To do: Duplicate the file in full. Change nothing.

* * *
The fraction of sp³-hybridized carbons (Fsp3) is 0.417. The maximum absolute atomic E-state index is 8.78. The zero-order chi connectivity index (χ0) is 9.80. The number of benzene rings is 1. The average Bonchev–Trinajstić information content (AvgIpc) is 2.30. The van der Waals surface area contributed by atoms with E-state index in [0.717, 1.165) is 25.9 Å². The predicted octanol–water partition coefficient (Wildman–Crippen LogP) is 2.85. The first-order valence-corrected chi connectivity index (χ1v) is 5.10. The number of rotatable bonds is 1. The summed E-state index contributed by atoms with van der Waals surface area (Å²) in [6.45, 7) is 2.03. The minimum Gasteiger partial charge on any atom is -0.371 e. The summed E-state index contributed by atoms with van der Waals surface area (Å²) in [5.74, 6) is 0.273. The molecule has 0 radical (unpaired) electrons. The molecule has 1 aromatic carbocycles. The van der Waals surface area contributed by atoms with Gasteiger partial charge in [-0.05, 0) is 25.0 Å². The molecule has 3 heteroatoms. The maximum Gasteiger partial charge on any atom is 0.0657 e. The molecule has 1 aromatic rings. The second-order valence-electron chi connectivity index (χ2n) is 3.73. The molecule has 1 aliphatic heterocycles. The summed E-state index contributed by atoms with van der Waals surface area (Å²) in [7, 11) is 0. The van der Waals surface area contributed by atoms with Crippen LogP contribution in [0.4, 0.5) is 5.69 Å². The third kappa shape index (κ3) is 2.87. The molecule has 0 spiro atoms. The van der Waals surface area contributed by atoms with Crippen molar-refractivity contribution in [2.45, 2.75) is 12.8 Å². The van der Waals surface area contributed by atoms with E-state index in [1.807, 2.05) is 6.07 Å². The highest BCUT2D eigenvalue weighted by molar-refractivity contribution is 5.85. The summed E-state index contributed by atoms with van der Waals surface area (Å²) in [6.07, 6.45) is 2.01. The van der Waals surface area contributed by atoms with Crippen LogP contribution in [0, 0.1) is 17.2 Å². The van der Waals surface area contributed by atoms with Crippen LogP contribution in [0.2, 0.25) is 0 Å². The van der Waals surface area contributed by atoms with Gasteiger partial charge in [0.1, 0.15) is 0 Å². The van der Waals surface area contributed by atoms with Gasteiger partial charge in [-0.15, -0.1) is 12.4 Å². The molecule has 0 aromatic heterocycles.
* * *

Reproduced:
The fraction of sp³-hybridized carbons (Fsp3) is 0.417. The maximum absolute atomic E-state index is 8.78. The zero-order chi connectivity index (χ0) is 9.80. The number of benzene rings is 1. The average Bonchev–Trinajstić information content (AvgIpc) is 2.30. The van der Waals surface area contributed by atoms with E-state index in [0.717, 1.165) is 25.9 Å². The predicted octanol–water partition coefficient (Wildman–Crippen LogP) is 2.85. The first-order valence-corrected chi connectivity index (χ1v) is 5.10. The number of rotatable bonds is 1. The summed E-state index contributed by atoms with van der Waals surface area (Å²) in [6.45, 7) is 2.03. The minimum Gasteiger partial charge on any atom is -0.371 e. The summed E-state index contributed by atoms with van der Waals surface area (Å²) in [5.74, 6) is 0.273. The molecule has 0 radical (unpaired) electrons. The molecule has 1 aromatic carbocycles. The van der Waals surface area contributed by atoms with Gasteiger partial charge in [-0.05, 0) is 25.0 Å². The molecule has 3 heteroatoms. The maximum Gasteiger partial charge on any atom is 0.0657 e. The molecule has 1 aromatic rings. The second-order valence-electron chi connectivity index (χ2n) is 3.73. The molecule has 1 aliphatic heterocycles. The summed E-state index contributed by atoms with van der Waals surface area (Å²) in [7, 11) is 0. The van der Waals surface area contributed by atoms with Crippen LogP contribution in [0.4, 0.5) is 5.69 Å². The third kappa shape index (κ3) is 2.87. The molecule has 0 spiro atoms. The van der Waals surface area contributed by atoms with Crippen molar-refractivity contribution in [2.45, 2.75) is 12.8 Å². The van der Waals surface area contributed by atoms with E-state index in [1.807, 2.05) is 6.07 Å². The highest BCUT2D eigenvalue weighted by molar-refractivity contribution is 5.85. The summed E-state index contributed by atoms with van der Waals surface area (Å²) in [6.07, 6.45) is 2.01. The van der Waals surface area contributed by atoms with Crippen LogP contribution in [0, 0.1) is 17.2 Å². The van der Waals surface area contributed by atoms with Crippen LogP contribution in [0.2, 0.25) is 0 Å². The van der Waals surface area contributed by atoms with Gasteiger partial charge in [0.1, 0.15) is 0 Å². The van der Waals surface area contributed by atoms with Gasteiger partial charge in [-0.15, -0.1) is 12.4 Å². The molecule has 0 aromatic heterocycles.